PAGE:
Under circumstances when soft contact lens wear is not expected to be feasible due to cost or poor retention, a total conjunctival flap (if possible to mobilize) with a central opening can be a satisfactory substitute. A total, loose flap from the temporal side might be drawn over the fully de-epithelialized cornea and anchored at the limbus with fine nylon sutures [3]. The flap results in building up tissue peripheral to the anterior plate of the B-KPro, preventing tissue melt and contributing to good retention and safety even in the absence of a soft lens. Thus, a conjunctival flap works well but adds to surgery time.

Optics, glare

The optical qualities of the B-KPro have been well documented and the data should be applicable to other suggested devices as well as [76]. It was once feared that prolonged B-KPro surgery combined with the near perfect optics of the device would allow light damage of the central retina during the procedure. However, UV filters in modern operating microscopes plus the UV-blocking quality of the PMMA, have been shown to practically eliminate the risk of macular damage [71]. The B-KPro stem allows wide-angle photography of the retina [74]. A major clinical problem can be heavy glare in the absence of iris or in the presence of a substantial RPM—any tissue that can scatter entering light can result in disturbing glare effect. An intraocular “artificial pupil” or a tinted contact lens can bring some amelioration.

Epidemiology, future needs

The future need for a well-functioning, long-term safe KPro is hard to project. It is obviously dependent on the number of people worldwide with bilateral corneal blindness. Such estimates are presently very soft but seem to indicate a number of 4–8 million [62], the vast majority of all blindness occurring in the developing world [81]. The unmet need for a KPro is furthermore dependent on the long-term outcome of standard corneal transplantation—taking into account that 5-year survival in developing countries is notoriously low. In addition, outcomes of regrafts are also usually way below those of primary grafts [13]. Also in the Western World, victims blind from autoimmune diseases or chemical burns have very poor outcome with standard corneal transplantation and they need another surgical option. The number of people bilaterally blind from chemical burns or Stevens–Johnson syndrome, per year, can now be calculated with some precision [80]. From all this, it is clear that a backup “rescue” procedure of some kind is needed although it is presently uncertain whether a KPro is the best option once a standard graft has failed. Under any circumstances, the world needs a reliable and safe KPro, but it must also be affordable. The cost-effectiveness ratio of the B-KPro Type I is not far off from that of standard keratoplasty [6] but this is not enough for the developing world. The inexpensive Lucia KPro model may fulfill the cost requirements for the device (Chodosh, personal communication) but the cost of the carrier graft and, often, a glaucoma shunt must be included in the calculations. Most likely, with improvements, the need for a KPro in the future will be very substantial, perhaps over 100,000 new cases per year.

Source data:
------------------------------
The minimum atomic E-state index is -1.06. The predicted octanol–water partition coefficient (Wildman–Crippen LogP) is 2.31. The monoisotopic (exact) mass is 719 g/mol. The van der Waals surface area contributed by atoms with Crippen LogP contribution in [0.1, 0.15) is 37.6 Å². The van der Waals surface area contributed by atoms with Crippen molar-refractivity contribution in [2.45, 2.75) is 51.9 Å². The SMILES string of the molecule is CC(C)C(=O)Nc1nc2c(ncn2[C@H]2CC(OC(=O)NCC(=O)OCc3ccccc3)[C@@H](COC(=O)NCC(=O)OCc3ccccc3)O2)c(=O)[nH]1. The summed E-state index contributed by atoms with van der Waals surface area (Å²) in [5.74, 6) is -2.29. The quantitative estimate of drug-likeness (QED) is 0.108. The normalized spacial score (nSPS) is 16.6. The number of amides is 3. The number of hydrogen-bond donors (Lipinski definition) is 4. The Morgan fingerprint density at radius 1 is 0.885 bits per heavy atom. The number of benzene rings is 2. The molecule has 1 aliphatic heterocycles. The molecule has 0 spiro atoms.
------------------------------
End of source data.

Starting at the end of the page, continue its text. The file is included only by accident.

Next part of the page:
Conclusions

Development of artificial corneas has come a long way in the last half century. For the Boston KPro we have been happy to see that the rate of postoperative endophthalmitis has decreased about 10-fold over 2 decades—due to prophylactic antibiotics. Corneal melt around the device has likewise decreased by about a log unit to about 3 % over the first 17 postoperative months [22]. The retroprosthetic membrane is clearly diminishing in frequency and may be on its way out. However, while the Boston KPro of 2014 has made great improvements over the past 50 years, we still have a road to travel until we have a truly effective, inexpensive and, most importantly, a long-term safe procedure with low rate of postoperative inflammation, glaucoma, or retinal detachment even for the most severe cases, in resource-poor countries.
Conflict of interest
All authors are full-time employees of Massachusetts Eye and Ear Infirmary (a not-for-profit organization) which is the manufacturer of the Boston Keratoprosthesis.
Open Access This article is distributed under the terms of the Creative Commons Attribution License which permits any use, distribution, and reproduction in any medium, provided the original author(s) and the source are credited.
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Metadaten
Titel
The Boston keratoprosthesis 2014: a step in the evolution of artificial corneas
verfasst von
MD, PhD Claes H. Dohlman
Andrea Cruzat
Michelle White
Publikationsdatum
01.12.2014
Verlag
Springer Vienna
Erschienen in
Spektrum der Augenheilkunde / Ausgabe 6/2014
Print ISSN: 0930-4282
Elektronische ISSN: 1613-7523
DOI
https://doi.org/10.1007/s00717-014-0240-7